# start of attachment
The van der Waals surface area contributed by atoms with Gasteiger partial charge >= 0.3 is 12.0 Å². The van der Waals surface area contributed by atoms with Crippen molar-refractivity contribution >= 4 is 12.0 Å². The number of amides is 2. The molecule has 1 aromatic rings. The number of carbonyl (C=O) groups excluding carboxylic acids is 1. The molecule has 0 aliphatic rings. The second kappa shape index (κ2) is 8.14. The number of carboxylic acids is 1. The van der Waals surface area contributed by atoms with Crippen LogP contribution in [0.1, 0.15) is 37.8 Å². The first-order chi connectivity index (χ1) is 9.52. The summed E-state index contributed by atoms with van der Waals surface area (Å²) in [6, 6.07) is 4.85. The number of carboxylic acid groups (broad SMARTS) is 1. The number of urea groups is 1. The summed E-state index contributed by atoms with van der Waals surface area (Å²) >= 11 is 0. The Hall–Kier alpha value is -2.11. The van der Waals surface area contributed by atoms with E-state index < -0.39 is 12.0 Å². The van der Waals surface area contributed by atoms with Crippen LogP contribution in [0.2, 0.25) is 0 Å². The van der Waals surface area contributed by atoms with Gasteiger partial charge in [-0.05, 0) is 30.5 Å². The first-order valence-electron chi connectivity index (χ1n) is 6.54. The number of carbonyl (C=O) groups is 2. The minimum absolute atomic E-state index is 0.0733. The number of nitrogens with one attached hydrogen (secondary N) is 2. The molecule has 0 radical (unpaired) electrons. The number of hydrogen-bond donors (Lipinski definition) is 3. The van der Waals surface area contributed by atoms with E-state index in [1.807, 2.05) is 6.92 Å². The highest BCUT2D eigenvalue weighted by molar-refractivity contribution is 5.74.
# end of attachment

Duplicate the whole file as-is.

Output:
The van der Waals surface area contributed by atoms with Gasteiger partial charge >= 0.3 is 12.0 Å². The van der Waals surface area contributed by atoms with Crippen molar-refractivity contribution >= 4 is 12.0 Å². The number of amides is 2. The molecule has 1 aromatic rings. The number of carbonyl (C=O) groups excluding carboxylic acids is 1. The molecule has 0 aliphatic rings. The second kappa shape index (κ2) is 8.14. The number of carboxylic acids is 1. The van der Waals surface area contributed by atoms with Crippen LogP contribution in [0.1, 0.15) is 37.8 Å². The first-order chi connectivity index (χ1) is 9.52. The summed E-state index contributed by atoms with van der Waals surface area (Å²) in [6, 6.07) is 4.85. The number of carboxylic acid groups (broad SMARTS) is 1. The number of urea groups is 1. The summed E-state index contributed by atoms with van der Waals surface area (Å²) >= 11 is 0. The Hall–Kier alpha value is -2.11. The van der Waals surface area contributed by atoms with E-state index < -0.39 is 12.0 Å². The van der Waals surface area contributed by atoms with Crippen LogP contribution in [0.2, 0.25) is 0 Å². The van der Waals surface area contributed by atoms with Gasteiger partial charge in [-0.05, 0) is 30.5 Å². The first-order valence-electron chi connectivity index (χ1n) is 6.54. The number of carbonyl (C=O) groups is 2. The minimum absolute atomic E-state index is 0.0733. The number of nitrogens with one attached hydrogen (secondary N) is 2. The molecule has 0 radical (unpaired) electrons. The number of hydrogen-bond donors (Lipinski definition) is 3. The van der Waals surface area contributed by atoms with E-state index in [1.807, 2.05) is 6.92 Å². The highest BCUT2D eigenvalue weighted by molar-refractivity contribution is 5.74.